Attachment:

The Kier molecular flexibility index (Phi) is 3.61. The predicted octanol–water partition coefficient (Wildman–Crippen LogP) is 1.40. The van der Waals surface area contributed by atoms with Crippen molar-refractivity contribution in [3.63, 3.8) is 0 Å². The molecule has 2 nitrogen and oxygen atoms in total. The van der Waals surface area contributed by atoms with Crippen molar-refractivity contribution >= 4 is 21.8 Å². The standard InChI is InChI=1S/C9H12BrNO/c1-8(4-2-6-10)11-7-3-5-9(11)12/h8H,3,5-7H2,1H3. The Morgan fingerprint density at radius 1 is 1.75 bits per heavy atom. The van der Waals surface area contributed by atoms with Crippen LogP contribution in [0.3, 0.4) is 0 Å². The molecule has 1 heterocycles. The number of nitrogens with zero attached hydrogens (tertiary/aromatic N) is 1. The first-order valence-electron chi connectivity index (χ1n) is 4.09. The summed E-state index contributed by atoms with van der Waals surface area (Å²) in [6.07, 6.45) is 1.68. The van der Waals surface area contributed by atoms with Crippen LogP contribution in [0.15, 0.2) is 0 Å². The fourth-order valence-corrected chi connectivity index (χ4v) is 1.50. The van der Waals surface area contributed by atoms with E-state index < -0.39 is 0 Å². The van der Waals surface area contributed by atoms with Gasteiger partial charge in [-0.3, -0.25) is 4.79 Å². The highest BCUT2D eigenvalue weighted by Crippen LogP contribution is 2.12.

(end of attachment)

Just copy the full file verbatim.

The Kier molecular flexibility index (Phi) is 3.61. The predicted octanol–water partition coefficient (Wildman–Crippen LogP) is 1.40. The van der Waals surface area contributed by atoms with Crippen molar-refractivity contribution in [3.63, 3.8) is 0 Å². The molecule has 2 nitrogen and oxygen atoms in total. The van der Waals surface area contributed by atoms with Crippen molar-refractivity contribution >= 4 is 21.8 Å². The standard InChI is InChI=1S/C9H12BrNO/c1-8(4-2-6-10)11-7-3-5-9(11)12/h8H,3,5-7H2,1H3. The Morgan fingerprint density at radius 1 is 1.75 bits per heavy atom. The van der Waals surface area contributed by atoms with Crippen LogP contribution in [0.3, 0.4) is 0 Å². The molecule has 1 heterocycles. The number of nitrogens with zero attached hydrogens (tertiary/aromatic N) is 1. The first-order valence-electron chi connectivity index (χ1n) is 4.09. The summed E-state index contributed by atoms with van der Waals surface area (Å²) in [6.07, 6.45) is 1.68. The van der Waals surface area contributed by atoms with Crippen LogP contribution in [0.15, 0.2) is 0 Å². The fourth-order valence-corrected chi connectivity index (χ4v) is 1.50. The van der Waals surface area contributed by atoms with E-state index < -0.39 is 0 Å². The van der Waals surface area contributed by atoms with Gasteiger partial charge in [-0.3, -0.25) is 4.79 Å². The highest BCUT2D eigenvalue weighted by Crippen LogP contribution is 2.12.